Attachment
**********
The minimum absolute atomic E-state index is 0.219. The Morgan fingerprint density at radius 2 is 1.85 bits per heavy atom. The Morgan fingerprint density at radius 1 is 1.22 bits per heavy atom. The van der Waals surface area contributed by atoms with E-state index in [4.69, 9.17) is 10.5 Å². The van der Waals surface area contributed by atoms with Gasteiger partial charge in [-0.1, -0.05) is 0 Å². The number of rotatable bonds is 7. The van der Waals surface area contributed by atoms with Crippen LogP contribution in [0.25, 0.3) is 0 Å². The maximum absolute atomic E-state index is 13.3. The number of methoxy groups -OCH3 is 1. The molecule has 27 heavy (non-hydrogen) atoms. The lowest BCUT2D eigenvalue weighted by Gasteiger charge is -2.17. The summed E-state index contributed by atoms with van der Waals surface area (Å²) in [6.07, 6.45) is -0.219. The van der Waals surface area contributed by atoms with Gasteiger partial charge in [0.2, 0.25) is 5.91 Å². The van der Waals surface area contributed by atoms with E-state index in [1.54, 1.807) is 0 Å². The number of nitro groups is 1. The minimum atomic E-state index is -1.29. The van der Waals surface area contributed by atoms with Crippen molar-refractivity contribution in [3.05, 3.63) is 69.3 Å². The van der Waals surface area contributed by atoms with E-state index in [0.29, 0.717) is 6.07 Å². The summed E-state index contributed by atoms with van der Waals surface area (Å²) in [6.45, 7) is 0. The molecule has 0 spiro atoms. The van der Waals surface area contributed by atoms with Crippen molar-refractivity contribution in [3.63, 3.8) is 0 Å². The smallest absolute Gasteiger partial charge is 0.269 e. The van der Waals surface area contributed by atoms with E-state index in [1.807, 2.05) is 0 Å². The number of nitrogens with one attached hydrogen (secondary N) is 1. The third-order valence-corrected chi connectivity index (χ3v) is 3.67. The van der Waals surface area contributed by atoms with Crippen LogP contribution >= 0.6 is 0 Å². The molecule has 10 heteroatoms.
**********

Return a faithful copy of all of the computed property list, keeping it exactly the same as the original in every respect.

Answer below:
The minimum absolute atomic E-state index is 0.219. The Morgan fingerprint density at radius 2 is 1.85 bits per heavy atom. The Morgan fingerprint density at radius 1 is 1.22 bits per heavy atom. The van der Waals surface area contributed by atoms with E-state index in [4.69, 9.17) is 10.5 Å². The van der Waals surface area contributed by atoms with Gasteiger partial charge in [-0.1, -0.05) is 0 Å². The number of rotatable bonds is 7. The van der Waals surface area contributed by atoms with Crippen LogP contribution in [0.25, 0.3) is 0 Å². The maximum absolute atomic E-state index is 13.3. The number of methoxy groups -OCH3 is 1. The molecule has 27 heavy (non-hydrogen) atoms. The lowest BCUT2D eigenvalue weighted by Gasteiger charge is -2.17. The summed E-state index contributed by atoms with van der Waals surface area (Å²) in [6.07, 6.45) is -0.219. The van der Waals surface area contributed by atoms with Gasteiger partial charge in [0.2, 0.25) is 5.91 Å². The van der Waals surface area contributed by atoms with E-state index in [1.54, 1.807) is 0 Å². The number of nitro groups is 1. The minimum atomic E-state index is -1.29. The van der Waals surface area contributed by atoms with Crippen molar-refractivity contribution in [3.05, 3.63) is 69.3 Å². The van der Waals surface area contributed by atoms with E-state index in [0.29, 0.717) is 6.07 Å². The summed E-state index contributed by atoms with van der Waals surface area (Å²) in [6.45, 7) is 0. The molecule has 0 spiro atoms. The van der Waals surface area contributed by atoms with Crippen molar-refractivity contribution in [3.63, 3.8) is 0 Å². The smallest absolute Gasteiger partial charge is 0.269 e. The van der Waals surface area contributed by atoms with E-state index in [1.807, 2.05) is 0 Å². The number of nitrogens with one attached hydrogen (secondary N) is 1. The third-order valence-corrected chi connectivity index (χ3v) is 3.67. The van der Waals surface area contributed by atoms with Crippen LogP contribution >= 0.6 is 0 Å². The molecule has 10 heteroatoms.